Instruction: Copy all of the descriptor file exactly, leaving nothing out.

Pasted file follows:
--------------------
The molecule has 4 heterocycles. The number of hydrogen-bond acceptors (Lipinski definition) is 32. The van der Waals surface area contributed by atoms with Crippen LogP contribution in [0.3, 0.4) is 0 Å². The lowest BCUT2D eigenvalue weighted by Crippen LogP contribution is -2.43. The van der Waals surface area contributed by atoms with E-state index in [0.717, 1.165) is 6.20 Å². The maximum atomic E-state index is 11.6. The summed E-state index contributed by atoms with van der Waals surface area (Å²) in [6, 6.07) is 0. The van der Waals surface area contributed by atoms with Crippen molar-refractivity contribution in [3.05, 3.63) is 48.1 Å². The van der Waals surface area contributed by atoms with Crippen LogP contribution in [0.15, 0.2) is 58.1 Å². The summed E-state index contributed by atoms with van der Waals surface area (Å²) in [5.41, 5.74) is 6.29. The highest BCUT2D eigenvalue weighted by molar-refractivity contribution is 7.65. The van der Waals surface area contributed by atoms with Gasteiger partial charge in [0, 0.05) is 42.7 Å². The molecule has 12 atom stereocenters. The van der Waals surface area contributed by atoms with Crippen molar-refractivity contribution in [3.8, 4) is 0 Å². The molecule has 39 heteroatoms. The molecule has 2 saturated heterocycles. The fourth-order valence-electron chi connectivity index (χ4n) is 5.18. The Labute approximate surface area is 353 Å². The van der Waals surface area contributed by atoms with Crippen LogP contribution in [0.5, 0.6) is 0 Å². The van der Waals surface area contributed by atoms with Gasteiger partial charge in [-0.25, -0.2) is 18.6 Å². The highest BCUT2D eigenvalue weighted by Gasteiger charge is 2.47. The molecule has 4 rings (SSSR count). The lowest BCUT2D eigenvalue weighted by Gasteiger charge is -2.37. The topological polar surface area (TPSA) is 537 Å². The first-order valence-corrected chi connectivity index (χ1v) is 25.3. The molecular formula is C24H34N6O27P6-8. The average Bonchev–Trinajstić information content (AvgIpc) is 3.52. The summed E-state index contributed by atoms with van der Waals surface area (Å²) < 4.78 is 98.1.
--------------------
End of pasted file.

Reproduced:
The molecule has 4 heterocycles. The number of hydrogen-bond acceptors (Lipinski definition) is 32. The van der Waals surface area contributed by atoms with Crippen LogP contribution in [0.3, 0.4) is 0 Å². The lowest BCUT2D eigenvalue weighted by Crippen LogP contribution is -2.43. The van der Waals surface area contributed by atoms with E-state index in [0.717, 1.165) is 6.20 Å². The maximum atomic E-state index is 11.6. The summed E-state index contributed by atoms with van der Waals surface area (Å²) in [6, 6.07) is 0. The van der Waals surface area contributed by atoms with Crippen molar-refractivity contribution in [3.05, 3.63) is 48.1 Å². The van der Waals surface area contributed by atoms with Crippen LogP contribution in [0.15, 0.2) is 58.1 Å². The summed E-state index contributed by atoms with van der Waals surface area (Å²) in [5.41, 5.74) is 6.29. The highest BCUT2D eigenvalue weighted by molar-refractivity contribution is 7.65. The van der Waals surface area contributed by atoms with Gasteiger partial charge in [0, 0.05) is 42.7 Å². The molecule has 12 atom stereocenters. The van der Waals surface area contributed by atoms with Crippen molar-refractivity contribution in [3.8, 4) is 0 Å². The molecule has 39 heteroatoms. The molecule has 2 saturated heterocycles. The fourth-order valence-electron chi connectivity index (χ4n) is 5.18. The Labute approximate surface area is 353 Å². The van der Waals surface area contributed by atoms with Crippen LogP contribution in [0.5, 0.6) is 0 Å². The van der Waals surface area contributed by atoms with Gasteiger partial charge in [-0.25, -0.2) is 18.6 Å². The highest BCUT2D eigenvalue weighted by Gasteiger charge is 2.47. The molecule has 4 rings (SSSR count). The lowest BCUT2D eigenvalue weighted by Gasteiger charge is -2.37. The topological polar surface area (TPSA) is 537 Å². The first-order valence-corrected chi connectivity index (χ1v) is 25.3. The molecular formula is C24H34N6O27P6-8. The average Bonchev–Trinajstić information content (AvgIpc) is 3.52. The summed E-state index contributed by atoms with van der Waals surface area (Å²) < 4.78 is 98.1.